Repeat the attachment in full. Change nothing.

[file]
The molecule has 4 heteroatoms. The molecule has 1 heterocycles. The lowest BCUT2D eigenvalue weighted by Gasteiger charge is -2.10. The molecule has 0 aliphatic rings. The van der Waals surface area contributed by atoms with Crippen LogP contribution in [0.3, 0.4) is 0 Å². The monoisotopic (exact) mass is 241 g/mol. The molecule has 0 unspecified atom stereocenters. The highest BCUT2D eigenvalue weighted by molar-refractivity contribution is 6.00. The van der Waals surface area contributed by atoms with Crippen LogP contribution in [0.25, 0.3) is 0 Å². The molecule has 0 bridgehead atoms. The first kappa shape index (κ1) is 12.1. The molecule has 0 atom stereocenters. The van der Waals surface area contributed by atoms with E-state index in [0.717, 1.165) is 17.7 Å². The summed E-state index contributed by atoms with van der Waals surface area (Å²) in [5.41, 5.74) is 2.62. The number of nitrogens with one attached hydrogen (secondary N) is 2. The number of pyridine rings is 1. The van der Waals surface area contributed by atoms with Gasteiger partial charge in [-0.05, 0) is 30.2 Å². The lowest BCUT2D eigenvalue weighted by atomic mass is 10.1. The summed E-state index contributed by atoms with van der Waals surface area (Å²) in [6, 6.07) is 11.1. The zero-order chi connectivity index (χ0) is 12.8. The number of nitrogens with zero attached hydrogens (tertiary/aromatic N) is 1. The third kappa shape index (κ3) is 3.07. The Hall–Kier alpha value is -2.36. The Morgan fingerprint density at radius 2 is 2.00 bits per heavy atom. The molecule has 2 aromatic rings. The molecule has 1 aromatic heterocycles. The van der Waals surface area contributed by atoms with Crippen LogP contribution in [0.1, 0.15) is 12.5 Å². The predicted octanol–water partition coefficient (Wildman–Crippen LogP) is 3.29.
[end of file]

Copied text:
The molecule has 4 heteroatoms. The molecule has 1 heterocycles. The lowest BCUT2D eigenvalue weighted by Gasteiger charge is -2.10. The molecule has 0 aliphatic rings. The van der Waals surface area contributed by atoms with Crippen LogP contribution in [0.3, 0.4) is 0 Å². The monoisotopic (exact) mass is 241 g/mol. The molecule has 0 unspecified atom stereocenters. The highest BCUT2D eigenvalue weighted by molar-refractivity contribution is 6.00. The van der Waals surface area contributed by atoms with Crippen LogP contribution in [0.25, 0.3) is 0 Å². The molecule has 0 bridgehead atoms. The first kappa shape index (κ1) is 12.1. The molecule has 0 atom stereocenters. The van der Waals surface area contributed by atoms with E-state index in [0.717, 1.165) is 17.7 Å². The summed E-state index contributed by atoms with van der Waals surface area (Å²) in [5.41, 5.74) is 2.62. The number of nitrogens with one attached hydrogen (secondary N) is 2. The number of pyridine rings is 1. The van der Waals surface area contributed by atoms with Gasteiger partial charge in [-0.05, 0) is 30.2 Å². The lowest BCUT2D eigenvalue weighted by atomic mass is 10.1. The summed E-state index contributed by atoms with van der Waals surface area (Å²) in [6, 6.07) is 11.1. The zero-order chi connectivity index (χ0) is 12.8. The number of nitrogens with zero attached hydrogens (tertiary/aromatic N) is 1. The third kappa shape index (κ3) is 3.07. The Hall–Kier alpha value is -2.36. The Morgan fingerprint density at radius 2 is 2.00 bits per heavy atom. The molecule has 2 aromatic rings. The molecule has 1 aromatic heterocycles. The van der Waals surface area contributed by atoms with Crippen LogP contribution in [0.1, 0.15) is 12.5 Å². The predicted octanol–water partition coefficient (Wildman–Crippen LogP) is 3.29.